The pensions problem: Begin here
Bankrupt Detroit's stone-cold lesson on underfunded retirement promises to public-sector employees is especially chilly for those states, including Pennsylvania, that have built no shelter for the winter of their disregard.
A CNBC.comanalysis shows that more than 120 of the country's biggest state and local pension plans contain a range of problems. “Thanks to a patchwork of accounting practices and rosy investment assumptions,” according to the report, it's unclear just how bad off they are.
But based on adjusted funding gaps, Pennsylvania and nine other states “would see their funding liabilities exceed an entire year's worth of state revenues,” according to the report.
Another report, this one from the Thomas B. Fordham Institute, reveals a jaw-dropping snapshot of the Philadelphia school district's pension bomb. Appropriately titled “The Big Squeeze: Retirement Costs and School District Budgets,” the report notes that in Philadelphia, the cost of retirement benefits leaps from $73 million in 2011 to a whopping $349 million by 2020, an increase of 378 percent (as measured in 2011 dollars).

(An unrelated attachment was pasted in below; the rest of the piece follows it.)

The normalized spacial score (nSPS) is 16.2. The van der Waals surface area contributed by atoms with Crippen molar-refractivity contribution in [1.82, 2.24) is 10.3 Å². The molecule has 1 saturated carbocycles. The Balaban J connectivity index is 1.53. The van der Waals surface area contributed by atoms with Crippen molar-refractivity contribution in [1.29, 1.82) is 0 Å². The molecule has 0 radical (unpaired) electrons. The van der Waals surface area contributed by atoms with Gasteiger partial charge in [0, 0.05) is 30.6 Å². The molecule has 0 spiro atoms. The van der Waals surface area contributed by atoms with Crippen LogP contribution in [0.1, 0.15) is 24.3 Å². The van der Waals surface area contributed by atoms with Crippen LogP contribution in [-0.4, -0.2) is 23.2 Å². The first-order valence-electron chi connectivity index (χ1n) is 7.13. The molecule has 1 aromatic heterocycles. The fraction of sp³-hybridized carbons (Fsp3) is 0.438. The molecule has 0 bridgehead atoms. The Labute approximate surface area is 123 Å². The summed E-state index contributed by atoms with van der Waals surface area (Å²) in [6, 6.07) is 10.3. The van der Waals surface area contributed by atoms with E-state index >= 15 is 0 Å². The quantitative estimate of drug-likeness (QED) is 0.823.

Yet despite the urgency for corrections, one analyst likens public pension reform to “steering a blimp.” The Hindenburg comes to mind.
Avoiding disaster in Pennsylvania begins by getting the Legislature off the dime and shifting new state employees and public school teachers from a defined-benefit to a defined-contribution plan — which should have been done years ago.
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